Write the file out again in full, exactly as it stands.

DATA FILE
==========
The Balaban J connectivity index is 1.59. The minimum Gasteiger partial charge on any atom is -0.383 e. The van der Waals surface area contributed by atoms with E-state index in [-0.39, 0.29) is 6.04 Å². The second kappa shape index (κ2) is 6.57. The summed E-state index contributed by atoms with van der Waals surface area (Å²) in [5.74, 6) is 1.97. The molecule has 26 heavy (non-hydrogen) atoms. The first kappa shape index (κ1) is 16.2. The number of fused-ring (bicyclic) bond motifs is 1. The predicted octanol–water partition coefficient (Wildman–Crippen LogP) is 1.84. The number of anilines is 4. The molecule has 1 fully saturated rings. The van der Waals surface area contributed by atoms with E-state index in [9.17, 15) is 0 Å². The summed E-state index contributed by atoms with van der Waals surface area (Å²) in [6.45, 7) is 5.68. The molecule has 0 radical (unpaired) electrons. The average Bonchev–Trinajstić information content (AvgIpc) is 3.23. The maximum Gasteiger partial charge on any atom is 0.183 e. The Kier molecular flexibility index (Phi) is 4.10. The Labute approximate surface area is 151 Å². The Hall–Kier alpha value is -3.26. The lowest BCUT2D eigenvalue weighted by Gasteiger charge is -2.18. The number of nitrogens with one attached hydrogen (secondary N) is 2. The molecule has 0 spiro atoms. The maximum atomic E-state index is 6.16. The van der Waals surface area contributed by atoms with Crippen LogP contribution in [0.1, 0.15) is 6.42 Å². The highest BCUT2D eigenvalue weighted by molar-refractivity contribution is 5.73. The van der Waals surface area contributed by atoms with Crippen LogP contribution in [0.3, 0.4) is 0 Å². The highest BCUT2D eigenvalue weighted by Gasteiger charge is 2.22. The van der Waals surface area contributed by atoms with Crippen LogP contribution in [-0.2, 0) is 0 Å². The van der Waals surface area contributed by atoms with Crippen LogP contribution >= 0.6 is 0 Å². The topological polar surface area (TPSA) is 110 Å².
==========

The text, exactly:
The Balaban J connectivity index is 1.59. The minimum Gasteiger partial charge on any atom is -0.383 e. The van der Waals surface area contributed by atoms with E-state index in [-0.39, 0.29) is 6.04 Å². The second kappa shape index (κ2) is 6.57. The summed E-state index contributed by atoms with van der Waals surface area (Å²) in [5.74, 6) is 1.97. The molecule has 26 heavy (non-hydrogen) atoms. The first kappa shape index (κ1) is 16.2. The number of fused-ring (bicyclic) bond motifs is 1. The predicted octanol–water partition coefficient (Wildman–Crippen LogP) is 1.84. The number of anilines is 4. The molecule has 1 fully saturated rings. The van der Waals surface area contributed by atoms with E-state index in [9.17, 15) is 0 Å². The summed E-state index contributed by atoms with van der Waals surface area (Å²) in [6.45, 7) is 5.68. The molecule has 0 radical (unpaired) electrons. The average Bonchev–Trinajstić information content (AvgIpc) is 3.23. The maximum Gasteiger partial charge on any atom is 0.183 e. The Kier molecular flexibility index (Phi) is 4.10. The Labute approximate surface area is 151 Å². The Hall–Kier alpha value is -3.26. The lowest BCUT2D eigenvalue weighted by Gasteiger charge is -2.18. The number of nitrogens with one attached hydrogen (secondary N) is 2. The molecule has 0 spiro atoms. The maximum atomic E-state index is 6.16. The van der Waals surface area contributed by atoms with Crippen LogP contribution in [0.1, 0.15) is 6.42 Å². The highest BCUT2D eigenvalue weighted by molar-refractivity contribution is 5.73. The van der Waals surface area contributed by atoms with Crippen LogP contribution in [0.3, 0.4) is 0 Å². The highest BCUT2D eigenvalue weighted by Gasteiger charge is 2.22. The van der Waals surface area contributed by atoms with Crippen LogP contribution in [-0.2, 0) is 0 Å². The van der Waals surface area contributed by atoms with Crippen LogP contribution >= 0.6 is 0 Å². The topological polar surface area (TPSA) is 110 Å².